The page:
The work was split into three shifts: 0630-1430 (6:30AM to 2:30PM) hours; 1430-2230 (2:30PM to 10:30PM) hours; 2230-0630 (10:30PM to 6:30AM) hours. The assignment was referred to as "The Palace Guard Detail" by the MPs that worked it.

     The General's were: LT GEN William McCaffrey, BG Cook, and General's Antonelli and General Schwitter (their actual general rank is unknown). The duty at USARV and the General Staff Compound was strictly "spit shine and pressed kakis," the MPs that worked it referred to themselves as "The Palace Guard."
30 March


17th (final) US Campaign Begins Vietnam Ceasefire Campaign (30 March 1972 to 28 March 1973).

     Members of C Company were given orientation training on the use of the recoilless rifle against Russian tanks in the weeks prior to the massive Easter Tide Communist Offensive.

The Communist Easter (Spring) Offensive

     North Vietnam launched the largest offensive since Tet, January 1968. The three-pronged invasion of South Vietnam, consisted of 13 well equipped North Vietnamese Army (NVA) Divisions. Army Of The Republic Of South Vietnam (ARVN) ground forces met for the first time with a NVA force equipped with many first-line Soviet weapons, including a number of new tanks, heavy artillery pieces, anti-aircraft missiles, and anti-tank missiles.

     The NVA push would temporarily capture all the territory north of Hue, South Vietnam which encompassed all of Quang Tri Province (the northernmost province of South Vietnam), and the majority of Thua Thien Province on the southern border of Quang Tri Province.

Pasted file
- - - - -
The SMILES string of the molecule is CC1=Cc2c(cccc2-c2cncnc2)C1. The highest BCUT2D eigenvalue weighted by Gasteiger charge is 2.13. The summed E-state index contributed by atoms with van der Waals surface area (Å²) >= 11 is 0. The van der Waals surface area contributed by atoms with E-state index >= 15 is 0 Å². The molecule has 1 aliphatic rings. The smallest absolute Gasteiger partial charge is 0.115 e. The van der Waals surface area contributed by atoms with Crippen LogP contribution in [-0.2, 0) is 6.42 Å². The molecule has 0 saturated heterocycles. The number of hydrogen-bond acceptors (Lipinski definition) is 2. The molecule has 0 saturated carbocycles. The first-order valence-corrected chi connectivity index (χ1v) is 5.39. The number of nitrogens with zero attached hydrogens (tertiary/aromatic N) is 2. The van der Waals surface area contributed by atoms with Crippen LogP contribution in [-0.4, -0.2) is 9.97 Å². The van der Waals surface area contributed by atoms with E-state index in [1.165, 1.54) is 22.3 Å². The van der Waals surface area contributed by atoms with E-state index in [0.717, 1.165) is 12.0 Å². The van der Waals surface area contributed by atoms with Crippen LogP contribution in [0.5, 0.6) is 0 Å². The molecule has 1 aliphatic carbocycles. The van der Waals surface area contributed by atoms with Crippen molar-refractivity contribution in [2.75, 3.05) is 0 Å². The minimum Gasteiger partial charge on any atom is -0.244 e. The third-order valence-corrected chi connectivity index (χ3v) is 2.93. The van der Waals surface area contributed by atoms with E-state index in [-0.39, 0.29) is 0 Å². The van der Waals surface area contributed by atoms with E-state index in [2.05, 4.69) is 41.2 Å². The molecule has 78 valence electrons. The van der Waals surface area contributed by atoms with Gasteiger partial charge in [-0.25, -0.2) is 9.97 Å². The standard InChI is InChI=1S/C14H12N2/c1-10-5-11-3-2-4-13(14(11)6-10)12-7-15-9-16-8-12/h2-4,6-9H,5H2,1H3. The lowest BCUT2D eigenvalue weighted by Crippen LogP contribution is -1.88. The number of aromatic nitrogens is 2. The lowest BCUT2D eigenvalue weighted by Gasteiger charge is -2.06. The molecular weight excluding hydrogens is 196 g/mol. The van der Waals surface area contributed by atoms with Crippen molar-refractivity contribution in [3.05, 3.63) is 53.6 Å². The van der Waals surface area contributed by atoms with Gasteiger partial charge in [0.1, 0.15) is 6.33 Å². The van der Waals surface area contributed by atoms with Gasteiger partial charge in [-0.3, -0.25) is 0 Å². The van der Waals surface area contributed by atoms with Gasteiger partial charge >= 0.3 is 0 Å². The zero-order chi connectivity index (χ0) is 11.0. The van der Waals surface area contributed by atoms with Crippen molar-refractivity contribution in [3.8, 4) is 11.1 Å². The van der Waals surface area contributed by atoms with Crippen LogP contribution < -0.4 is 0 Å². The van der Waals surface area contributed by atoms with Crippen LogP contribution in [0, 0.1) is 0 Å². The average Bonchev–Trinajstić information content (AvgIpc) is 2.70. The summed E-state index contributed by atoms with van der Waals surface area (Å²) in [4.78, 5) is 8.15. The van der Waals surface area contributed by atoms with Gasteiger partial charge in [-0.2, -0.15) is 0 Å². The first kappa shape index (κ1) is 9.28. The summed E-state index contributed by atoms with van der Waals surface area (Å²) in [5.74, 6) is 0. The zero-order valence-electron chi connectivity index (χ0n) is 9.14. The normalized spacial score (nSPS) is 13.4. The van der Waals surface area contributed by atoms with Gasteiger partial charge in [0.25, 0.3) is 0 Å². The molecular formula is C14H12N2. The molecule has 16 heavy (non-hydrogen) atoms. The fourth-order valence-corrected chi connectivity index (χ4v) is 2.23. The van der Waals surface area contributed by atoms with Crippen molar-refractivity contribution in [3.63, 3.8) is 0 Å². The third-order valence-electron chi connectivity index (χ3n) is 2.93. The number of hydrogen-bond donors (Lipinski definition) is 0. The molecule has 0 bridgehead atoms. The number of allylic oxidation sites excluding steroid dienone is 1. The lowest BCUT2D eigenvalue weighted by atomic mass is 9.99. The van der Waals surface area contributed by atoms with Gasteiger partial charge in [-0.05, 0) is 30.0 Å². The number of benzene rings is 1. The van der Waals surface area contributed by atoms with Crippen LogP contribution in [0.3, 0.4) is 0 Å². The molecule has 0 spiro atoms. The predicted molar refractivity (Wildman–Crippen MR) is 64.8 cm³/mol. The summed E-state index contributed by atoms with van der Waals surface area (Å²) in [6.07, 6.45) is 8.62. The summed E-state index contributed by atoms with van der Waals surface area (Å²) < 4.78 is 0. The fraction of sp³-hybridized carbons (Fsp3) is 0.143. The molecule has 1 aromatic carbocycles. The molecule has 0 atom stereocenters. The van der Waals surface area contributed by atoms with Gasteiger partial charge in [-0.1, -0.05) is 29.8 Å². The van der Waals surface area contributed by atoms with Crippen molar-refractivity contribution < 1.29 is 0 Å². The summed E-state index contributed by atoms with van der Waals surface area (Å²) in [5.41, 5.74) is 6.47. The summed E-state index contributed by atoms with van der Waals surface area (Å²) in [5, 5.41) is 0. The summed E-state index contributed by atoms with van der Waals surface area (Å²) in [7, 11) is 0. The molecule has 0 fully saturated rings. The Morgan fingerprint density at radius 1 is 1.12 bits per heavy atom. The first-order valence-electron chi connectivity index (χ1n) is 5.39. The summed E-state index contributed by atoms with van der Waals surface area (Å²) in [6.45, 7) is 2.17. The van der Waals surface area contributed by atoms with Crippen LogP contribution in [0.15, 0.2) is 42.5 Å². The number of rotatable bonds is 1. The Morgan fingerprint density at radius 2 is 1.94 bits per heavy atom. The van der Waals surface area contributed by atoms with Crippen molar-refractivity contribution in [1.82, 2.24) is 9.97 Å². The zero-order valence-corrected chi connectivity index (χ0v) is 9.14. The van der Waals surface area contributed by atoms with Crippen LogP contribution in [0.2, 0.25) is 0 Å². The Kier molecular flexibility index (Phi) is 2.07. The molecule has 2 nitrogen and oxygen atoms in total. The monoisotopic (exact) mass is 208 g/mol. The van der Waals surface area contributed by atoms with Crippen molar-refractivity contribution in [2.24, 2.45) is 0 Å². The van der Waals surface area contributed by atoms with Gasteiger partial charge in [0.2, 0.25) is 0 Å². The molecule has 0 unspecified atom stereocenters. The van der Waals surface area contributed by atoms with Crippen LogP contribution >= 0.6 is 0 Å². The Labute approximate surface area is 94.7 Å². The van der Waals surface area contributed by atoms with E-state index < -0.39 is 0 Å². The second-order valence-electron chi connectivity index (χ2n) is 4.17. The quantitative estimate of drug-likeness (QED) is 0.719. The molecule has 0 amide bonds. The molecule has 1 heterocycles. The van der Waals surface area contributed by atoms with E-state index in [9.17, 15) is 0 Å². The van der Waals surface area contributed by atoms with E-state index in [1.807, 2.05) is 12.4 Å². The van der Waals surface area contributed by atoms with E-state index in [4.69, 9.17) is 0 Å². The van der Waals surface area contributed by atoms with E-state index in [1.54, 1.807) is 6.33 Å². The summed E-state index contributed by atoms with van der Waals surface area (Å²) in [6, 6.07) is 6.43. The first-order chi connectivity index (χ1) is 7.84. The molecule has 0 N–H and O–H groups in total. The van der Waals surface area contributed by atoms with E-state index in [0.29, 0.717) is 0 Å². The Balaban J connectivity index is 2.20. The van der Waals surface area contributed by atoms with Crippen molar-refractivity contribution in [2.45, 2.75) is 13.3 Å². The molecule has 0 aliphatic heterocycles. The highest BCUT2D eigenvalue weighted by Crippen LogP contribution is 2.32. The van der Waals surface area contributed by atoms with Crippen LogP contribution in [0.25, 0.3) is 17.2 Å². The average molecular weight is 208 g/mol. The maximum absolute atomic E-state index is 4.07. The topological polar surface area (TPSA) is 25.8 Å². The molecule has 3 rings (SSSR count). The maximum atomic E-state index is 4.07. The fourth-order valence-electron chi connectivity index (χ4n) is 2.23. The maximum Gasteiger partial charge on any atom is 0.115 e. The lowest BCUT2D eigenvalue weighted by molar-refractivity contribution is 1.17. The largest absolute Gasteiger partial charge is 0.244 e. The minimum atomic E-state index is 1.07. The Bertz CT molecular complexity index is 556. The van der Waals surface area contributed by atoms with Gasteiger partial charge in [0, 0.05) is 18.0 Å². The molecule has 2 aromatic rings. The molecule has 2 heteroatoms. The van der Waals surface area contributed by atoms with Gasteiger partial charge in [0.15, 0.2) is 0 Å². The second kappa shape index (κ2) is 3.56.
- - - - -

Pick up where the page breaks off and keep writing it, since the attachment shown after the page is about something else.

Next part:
However, the biggest battle was fought in Military Region III at An Loc where the ARVN defenders, their families, and the American advisors were surrounded and threatened with annihilation from NVA divisions that attacked from across the nearby Cambodian border.

     All along the communist fronts intensive bombardments of U.S. B52 Arc Light missions and close support tactical strikes of American fighter planes destroyed much of the NVA armor and artillery along with their ability to resupply which forced the North Vietnamese troops to retreat in defeat.

     B Company began ammunition resupply convoy escorts from Long Binh Post to Lai Khe during the Communist Easter (Spring) Offensive. The number and frequency of the escort duties were regulated by the enemy activity during the offensive and were rotated between all companies who also conducted civilian refugee escorts to Vung Tau, B Company also received permission to dismantle unused Adams Huts on Long Binh Post and transport them for refugee housing along with food supplies and medical provisions